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Law School Case Brief

Smyth v. Ames - 169 u.s. 466

Rule:

The adequacy or inadequacy of a remedy at law for the protection of the rights of one entitled upon any ground to invoke the powers of a Federal court, is not to be conclusively determined by the statutes of the particular State in which suit may be brought. One who is entitled to sue in the Federal Circuit Court may invoke its jurisdiction in equity whenever the established principles and rules of equity permit such a suit in that court; and he cannot be deprived of that right by reason of his being allowed to sue at law in a state court on the same cause of action.

Facts:

Plaintiff stockholders filed suit against defendant railroad companies challenging the constitutionality of 1893 Neb. Stat. 24 (Act), which reduced rates for local freight. The stockholders claimed that the Act deprived the railroad companies of the right to obtain just compensation. The circuit court ruled that the reduction in rates was unjust.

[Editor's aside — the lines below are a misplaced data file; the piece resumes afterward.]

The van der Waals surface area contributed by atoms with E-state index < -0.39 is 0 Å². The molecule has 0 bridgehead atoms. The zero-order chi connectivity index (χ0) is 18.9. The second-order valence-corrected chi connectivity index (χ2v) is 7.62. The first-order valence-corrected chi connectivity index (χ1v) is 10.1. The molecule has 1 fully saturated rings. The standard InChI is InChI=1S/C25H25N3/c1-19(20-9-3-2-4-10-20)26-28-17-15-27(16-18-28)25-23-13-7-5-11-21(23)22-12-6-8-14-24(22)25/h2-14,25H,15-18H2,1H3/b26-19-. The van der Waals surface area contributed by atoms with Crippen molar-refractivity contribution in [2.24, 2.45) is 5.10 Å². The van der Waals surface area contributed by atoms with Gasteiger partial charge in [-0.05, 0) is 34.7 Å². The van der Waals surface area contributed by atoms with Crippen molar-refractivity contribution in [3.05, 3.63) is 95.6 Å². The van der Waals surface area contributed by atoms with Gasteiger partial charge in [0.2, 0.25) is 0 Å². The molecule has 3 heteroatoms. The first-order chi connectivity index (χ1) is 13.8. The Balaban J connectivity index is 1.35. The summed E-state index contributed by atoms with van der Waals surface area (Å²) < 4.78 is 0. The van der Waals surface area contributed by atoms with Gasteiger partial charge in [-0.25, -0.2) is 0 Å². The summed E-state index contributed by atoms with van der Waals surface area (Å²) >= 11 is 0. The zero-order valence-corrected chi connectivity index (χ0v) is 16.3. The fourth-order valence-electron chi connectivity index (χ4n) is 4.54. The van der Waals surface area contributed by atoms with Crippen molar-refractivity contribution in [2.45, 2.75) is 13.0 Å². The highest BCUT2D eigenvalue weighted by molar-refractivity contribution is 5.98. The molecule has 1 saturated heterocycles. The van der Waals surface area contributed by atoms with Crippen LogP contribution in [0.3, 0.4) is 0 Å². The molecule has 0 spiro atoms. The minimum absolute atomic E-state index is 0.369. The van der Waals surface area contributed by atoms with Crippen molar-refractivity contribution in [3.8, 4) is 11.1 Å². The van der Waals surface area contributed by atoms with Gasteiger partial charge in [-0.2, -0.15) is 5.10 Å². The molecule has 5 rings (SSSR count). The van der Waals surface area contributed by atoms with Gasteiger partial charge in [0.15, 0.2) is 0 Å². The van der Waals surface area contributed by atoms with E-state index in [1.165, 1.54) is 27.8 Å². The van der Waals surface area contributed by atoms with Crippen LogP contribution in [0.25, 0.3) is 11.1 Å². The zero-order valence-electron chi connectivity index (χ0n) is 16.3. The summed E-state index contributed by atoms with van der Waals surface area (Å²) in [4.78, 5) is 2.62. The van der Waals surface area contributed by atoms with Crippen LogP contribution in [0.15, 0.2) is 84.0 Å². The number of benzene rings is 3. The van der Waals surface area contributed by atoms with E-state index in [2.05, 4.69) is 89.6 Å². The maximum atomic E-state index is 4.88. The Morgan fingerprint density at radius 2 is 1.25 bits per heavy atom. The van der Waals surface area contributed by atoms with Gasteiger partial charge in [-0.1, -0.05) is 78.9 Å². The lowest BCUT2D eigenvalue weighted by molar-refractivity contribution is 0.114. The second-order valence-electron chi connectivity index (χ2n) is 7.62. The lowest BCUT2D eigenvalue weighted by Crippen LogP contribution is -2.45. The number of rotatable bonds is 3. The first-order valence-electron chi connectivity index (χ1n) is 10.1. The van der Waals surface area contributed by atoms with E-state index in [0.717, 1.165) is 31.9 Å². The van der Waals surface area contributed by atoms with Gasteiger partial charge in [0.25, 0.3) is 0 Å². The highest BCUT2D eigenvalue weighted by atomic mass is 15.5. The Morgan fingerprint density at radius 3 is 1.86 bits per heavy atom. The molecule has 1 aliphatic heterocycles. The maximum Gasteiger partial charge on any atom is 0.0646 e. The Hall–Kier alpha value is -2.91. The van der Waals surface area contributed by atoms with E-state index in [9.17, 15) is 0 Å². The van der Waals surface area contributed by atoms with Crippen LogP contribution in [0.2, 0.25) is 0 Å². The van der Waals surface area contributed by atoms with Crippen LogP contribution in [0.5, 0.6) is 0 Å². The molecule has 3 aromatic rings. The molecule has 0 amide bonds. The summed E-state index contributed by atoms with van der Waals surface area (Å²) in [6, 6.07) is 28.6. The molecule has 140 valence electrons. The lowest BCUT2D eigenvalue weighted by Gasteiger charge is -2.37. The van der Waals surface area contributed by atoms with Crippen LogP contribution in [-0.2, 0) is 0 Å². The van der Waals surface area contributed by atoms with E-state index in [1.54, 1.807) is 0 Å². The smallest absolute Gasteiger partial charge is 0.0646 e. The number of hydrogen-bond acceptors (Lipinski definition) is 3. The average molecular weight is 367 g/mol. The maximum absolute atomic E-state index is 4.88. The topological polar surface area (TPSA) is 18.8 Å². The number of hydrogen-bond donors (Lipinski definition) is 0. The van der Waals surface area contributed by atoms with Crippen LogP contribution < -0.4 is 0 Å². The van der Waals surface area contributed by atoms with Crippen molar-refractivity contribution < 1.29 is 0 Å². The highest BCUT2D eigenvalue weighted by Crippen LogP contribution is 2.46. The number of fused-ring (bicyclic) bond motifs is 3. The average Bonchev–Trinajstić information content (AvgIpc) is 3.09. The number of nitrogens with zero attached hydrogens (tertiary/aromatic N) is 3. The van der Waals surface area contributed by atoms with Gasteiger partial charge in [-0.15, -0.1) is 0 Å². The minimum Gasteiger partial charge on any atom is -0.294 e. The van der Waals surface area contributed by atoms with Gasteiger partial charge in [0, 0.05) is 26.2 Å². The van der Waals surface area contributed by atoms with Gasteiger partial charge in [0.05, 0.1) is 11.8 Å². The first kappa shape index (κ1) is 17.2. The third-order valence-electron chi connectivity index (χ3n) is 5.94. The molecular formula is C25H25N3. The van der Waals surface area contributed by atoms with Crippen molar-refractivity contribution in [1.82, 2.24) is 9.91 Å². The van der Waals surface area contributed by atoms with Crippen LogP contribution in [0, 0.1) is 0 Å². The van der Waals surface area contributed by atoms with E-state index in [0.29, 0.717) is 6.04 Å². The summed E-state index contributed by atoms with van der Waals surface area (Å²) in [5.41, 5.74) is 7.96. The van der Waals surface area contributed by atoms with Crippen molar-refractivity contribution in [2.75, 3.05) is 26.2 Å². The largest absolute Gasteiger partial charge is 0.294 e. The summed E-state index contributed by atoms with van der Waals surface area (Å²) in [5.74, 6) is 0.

Issue:

Is the law fixing the maximum rates to be charges for freight transportation of railroad unjust?

Answer:

Yes.

Conclusion:

The Court affirmed the lower court's decree and held that there was no ground for concluding that the operating expenses of any of the railroad companies were greater than necessary. A general reduction of rates could not have been made without injury to the business of the state and to the interests of the stockholders, whose means were invested in railroad property. A corporation performing public services and the people financially interested in its business had rights that could not be invaded by legislative enactment in disregard of the fundamental guarantees for the protection of property.

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